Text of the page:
Hispanics arent as quick to run to the doctor as other populations despite having higher rates of chronic health problems, a survey from the Pew Hispanic Center and the Robert Wood Johnson Foundation found.
The findings were drawn from a national telephone survey of 4,013 Hispanic adults conducted from July 16, 2007, through Sept. 23, 2007.
Although Hispanics have higher rates of diabetes and being overweight than non-Hispanic whites, they use fewer healthcare services than other populations and often rely on nonmedical sources of information for health advice, the survey found. More than one in four Hispanic adults in the U.S. lacks a regular healthcare provider, and a similar proportion report obtaining no healthcare information from medical professionals in the previous year. Among Hispanic adults, groups least likely to have a regular provider are men, the young, the less-educated and the uninsured. When people dont get the treatment or information they need to manage illnesses at an early stageor to avoid disease altogetherthe health effects magnify, and the costs of care escalate, according to the survey.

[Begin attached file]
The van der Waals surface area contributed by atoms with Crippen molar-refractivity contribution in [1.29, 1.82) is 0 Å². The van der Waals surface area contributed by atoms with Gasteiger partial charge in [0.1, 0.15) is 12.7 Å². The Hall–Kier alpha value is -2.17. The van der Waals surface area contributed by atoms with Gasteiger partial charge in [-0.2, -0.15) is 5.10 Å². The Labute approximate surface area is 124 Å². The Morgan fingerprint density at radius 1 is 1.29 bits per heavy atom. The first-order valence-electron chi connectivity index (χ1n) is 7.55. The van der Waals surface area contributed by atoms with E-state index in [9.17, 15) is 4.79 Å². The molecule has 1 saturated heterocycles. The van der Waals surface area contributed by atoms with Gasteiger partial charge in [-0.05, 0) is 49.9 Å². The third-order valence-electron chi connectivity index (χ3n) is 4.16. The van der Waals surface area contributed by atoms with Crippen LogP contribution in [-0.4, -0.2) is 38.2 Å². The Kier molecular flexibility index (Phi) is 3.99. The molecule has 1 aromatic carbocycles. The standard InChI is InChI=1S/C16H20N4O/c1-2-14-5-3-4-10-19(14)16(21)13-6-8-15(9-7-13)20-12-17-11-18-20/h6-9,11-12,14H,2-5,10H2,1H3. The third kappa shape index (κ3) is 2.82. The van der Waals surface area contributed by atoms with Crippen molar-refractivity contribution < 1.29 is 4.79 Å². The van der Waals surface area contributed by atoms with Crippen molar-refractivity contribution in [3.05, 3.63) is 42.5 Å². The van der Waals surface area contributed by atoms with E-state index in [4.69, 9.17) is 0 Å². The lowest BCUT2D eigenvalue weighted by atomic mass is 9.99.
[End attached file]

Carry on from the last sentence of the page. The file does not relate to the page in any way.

In addition, more than eight in 10 receive health information from alternative sources, such as television and radio, with most receiving no information from doctors or other medical professionals. Nearly 80% said they act on the information they receive from media sources. -- by Jennifer Lubell